Essays: Warming Up

Steven Ragatz writes:

     I began attending the national conventions with the one at Purchase and
have witnessed the great spectacle of hundreds of jugglers in the same room
working all at once. What I find amazing is that I rarely see anyone warm-up
before working.  The idea of stretching and warming up the muscles before
exercise is not a foreign concept to most people, but for some reason, most
jugglers do not feel it necessary.  Take advice from the voice of experience -
be good to your body and warm-up before juggling.
     I know the temptations that lie when one gets to the gym.  The lure of
the equipment bag is strong.  I used to warm-up by juggling.  I would do easy
tricks for a short while and then start working on my current juggling
projects.  When I advanced to four clubs, I started to become aware of my left
wrist.  A faint itch right at the base of the palm became apparent.  I didn't
have any troubles until I started working with rings extensively.  At the
point that I was beginning to get eight rings, my wrist would become so
inflamed that it would hurt until the next practice.  By this time I was
performing regularly and hated to see all of my ring routines be taken from my
act, but my wrist would not tolerate any more strain.  While performing a
summer at Disney World, my wrist finally gave out.  I could not even juggle
three rings and clubs were becoming difficult.  My five club routine was axed
to a four club routine and finally down to three.  Non-toss juggling was my
only strong point in the act.  Devil-stick, boxes and unicycles didn't require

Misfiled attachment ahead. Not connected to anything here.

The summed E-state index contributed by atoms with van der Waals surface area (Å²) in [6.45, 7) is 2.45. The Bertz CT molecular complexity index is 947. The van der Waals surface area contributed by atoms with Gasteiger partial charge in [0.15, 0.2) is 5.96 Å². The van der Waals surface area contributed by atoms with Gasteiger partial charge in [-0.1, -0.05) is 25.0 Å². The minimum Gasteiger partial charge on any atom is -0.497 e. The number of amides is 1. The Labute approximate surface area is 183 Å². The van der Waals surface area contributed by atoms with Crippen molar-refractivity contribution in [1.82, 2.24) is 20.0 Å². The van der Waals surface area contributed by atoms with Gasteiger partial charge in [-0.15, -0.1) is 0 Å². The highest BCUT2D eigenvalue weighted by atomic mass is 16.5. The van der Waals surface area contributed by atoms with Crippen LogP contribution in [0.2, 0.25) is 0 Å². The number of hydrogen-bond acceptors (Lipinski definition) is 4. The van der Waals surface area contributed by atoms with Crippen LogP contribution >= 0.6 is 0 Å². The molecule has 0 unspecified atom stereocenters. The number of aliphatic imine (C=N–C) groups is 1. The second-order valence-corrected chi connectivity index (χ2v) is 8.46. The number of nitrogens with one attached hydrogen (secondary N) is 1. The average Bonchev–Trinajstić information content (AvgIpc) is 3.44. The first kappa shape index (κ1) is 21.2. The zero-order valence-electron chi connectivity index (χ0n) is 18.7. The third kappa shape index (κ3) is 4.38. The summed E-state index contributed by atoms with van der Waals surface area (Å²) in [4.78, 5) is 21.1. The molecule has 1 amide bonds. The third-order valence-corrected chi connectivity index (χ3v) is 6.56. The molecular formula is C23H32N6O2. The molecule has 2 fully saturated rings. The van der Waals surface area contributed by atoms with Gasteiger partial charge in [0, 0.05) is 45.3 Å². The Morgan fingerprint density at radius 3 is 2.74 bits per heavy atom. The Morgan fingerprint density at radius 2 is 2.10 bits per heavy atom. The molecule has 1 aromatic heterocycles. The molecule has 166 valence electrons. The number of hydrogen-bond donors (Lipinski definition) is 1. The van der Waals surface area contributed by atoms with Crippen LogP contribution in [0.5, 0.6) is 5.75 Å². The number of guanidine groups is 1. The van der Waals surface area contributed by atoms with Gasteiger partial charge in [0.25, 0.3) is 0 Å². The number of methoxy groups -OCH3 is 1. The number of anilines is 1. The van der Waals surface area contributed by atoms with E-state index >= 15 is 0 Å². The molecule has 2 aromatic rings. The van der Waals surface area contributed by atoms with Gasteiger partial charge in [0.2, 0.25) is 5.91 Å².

the flipping action which caused the pain.

     I had my wrist looked at by a sports physician.  Not to anyone's
surprise, I had given myself a good case of tendonitis.  In his words, "The
best thing to do is to quit doing what hurts."  After six months of rest and
cortisone injections in my wrist, I began performing again.  This time I
started easy and warmed up by stretching and doing easy exercises.  Not just
to the wrist, but over the entire body. My non-juggling juggling warm-up now
takes almost twenty minutes.  This is not an unnecessarily long warm-up for a
two hour practice session.  I started doing ice shows and the act was going
much better.  I had to ice my wrist for fifteen minutes after my practice and
after every show, but at least I was able to do four clubs again.  Now after
two years of "good practice", I am almost back to my original stature.      ~
+ LThe elements of my warm-up routine are as follows:

1.      Gentle stretching of the entire body.  Start at the head and neck and
work down the shoulders, chest, lower back legs etc.  By starting at the top
and working down the body, one is less likely to forget a body part.  The
stretches are soft and not forced.  No bouncing.  The key to juggling is to be
relaxed.  Breathing is incorporated into the stretches appropriately.

2.      Aerobic exercises.  I pick my favorite exercises. Anything will do if
it gets the heart pumping.  (Avoid sex, it trashes the arms.)